Smart Policing

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Police are Crunching Data to Stop Murders Before They Happen

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Baby Missing
Kansas City’s smart policing push users computers to find likely criminals and their associates.

Civil rights groups say that tactic raises serious privacy questions.

Kansas City had a murder problem.

For the past decade it’s violent crime rate had made it one of the top ten dangerous cities in America.

Then three years ago, city officials decided to try a strategy being used by a growing number of police departments across the country: smart policing. The idea is to sift through huge amounts of data to help prevent crime.

Police and researchers use computers to figure out who is most likely to commit murders, robberies and rapes. Software also looks through law enforcement files to uncover who those high-risk individuals know so police can pressure the entire group to steer clear of violence.

“This is not about putting more people in prison, it’s about putting the right people in prison,” said Capt. Joe McHale of the Kansas City Police Department.

The program, described by McHale as a success, is a huge shift from the traditional police work of walking a neighborhood beat and building personal contacts. By using technology, police can connect information within police reports that would otherwise go unnoticed and learn where to focus their attention.

But Kansas City’s approach also raises questions by people who fear that it could violate privacy. They also ask whether police are abusing their powers by putting residents under the microscope, including innocent people and those who are just minor offenders.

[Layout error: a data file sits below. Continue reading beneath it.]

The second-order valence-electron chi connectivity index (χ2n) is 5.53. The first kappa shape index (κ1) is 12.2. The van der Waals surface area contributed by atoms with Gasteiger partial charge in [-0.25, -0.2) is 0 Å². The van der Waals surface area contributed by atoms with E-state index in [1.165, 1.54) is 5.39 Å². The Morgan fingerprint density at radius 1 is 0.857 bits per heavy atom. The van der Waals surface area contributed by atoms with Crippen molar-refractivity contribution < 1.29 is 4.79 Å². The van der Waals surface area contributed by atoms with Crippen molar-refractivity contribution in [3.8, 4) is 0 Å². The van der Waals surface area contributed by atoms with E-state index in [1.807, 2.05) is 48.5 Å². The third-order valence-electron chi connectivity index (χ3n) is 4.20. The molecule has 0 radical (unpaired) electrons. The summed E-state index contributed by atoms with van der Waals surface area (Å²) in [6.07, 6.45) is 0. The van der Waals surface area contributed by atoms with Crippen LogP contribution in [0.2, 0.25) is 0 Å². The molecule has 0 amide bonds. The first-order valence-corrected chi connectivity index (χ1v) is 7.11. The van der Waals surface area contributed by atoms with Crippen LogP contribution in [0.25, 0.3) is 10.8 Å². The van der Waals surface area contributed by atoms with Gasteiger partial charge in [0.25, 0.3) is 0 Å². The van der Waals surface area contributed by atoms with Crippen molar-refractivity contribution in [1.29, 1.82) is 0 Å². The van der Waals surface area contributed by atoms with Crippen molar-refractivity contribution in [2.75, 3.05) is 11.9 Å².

The program officially launched in January 2013, but was conceived a few months earlier, when city officials were inspired by smart policing in other cities. The police department partnered with the University of Missouri in Kansas City to learn how to analyze their data.

“The police were unaware of who keeps getting picked up,” said Ken Novak, a criminology professor at the university who is helping with the program. “The first component of network analysis was looking at the police department’s own records.”

The plan Kansas City ultimately decided on goes a step further than merely data analysis. It also includes a carrot and stick approach to combating crime.

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Could the FBI See Your Selfies?

Court case may enable FBI to request more photos for new facial recognition database.

Investigative Database - FBI Can See Your Selfies?

Investigative Database – FBI Can See Your Selfies?

The FBI could have 52 million face images on file by 2015, according to new research.

Article Courtesy of:  U.S News – By 

U.S. News & World Report

The FBI is preparing to launch a facial recognition database this summer that includes photos of people without criminal records- and a court case in New York may expand the ability of the government to request data from Facebook to help.

The bureau’s database, called the Next Generation Identification system, or NGI, builds upon the government’s fingerprint database and is slated to be operational this summer, according to the FBI.

This database will contain photos of anybody who sends images as part of an application for a job that requires fingerprinting or a background check – even if that person has no criminal record – according to research by the Electronic Frontier Foundation, a digital privacy advocacy organization. The FBI is slated to have 52 million face images by 2015, according to the EFF.

Facebook, by comparison, processes more than 350 million new images each day from its 1.28 billion monthly active users. The social network’s friends lists and group pages also make it easier for the company to narrow down possible results when helping customers tag photos using facial recognition.

Facebook’s DeepFace facial recognition system has a 97 percent level of efficiency, which any government surveillance network would envy.

That’s even better than the FBI’s new system, which so far promises an 85 percent chance of identifying a suspect from a photo, according to the EFF.

The social network is appealing a court case from 2013 that might allow the FBI the chance to request some of the facial recognition information as it uses biometrics to follow targets.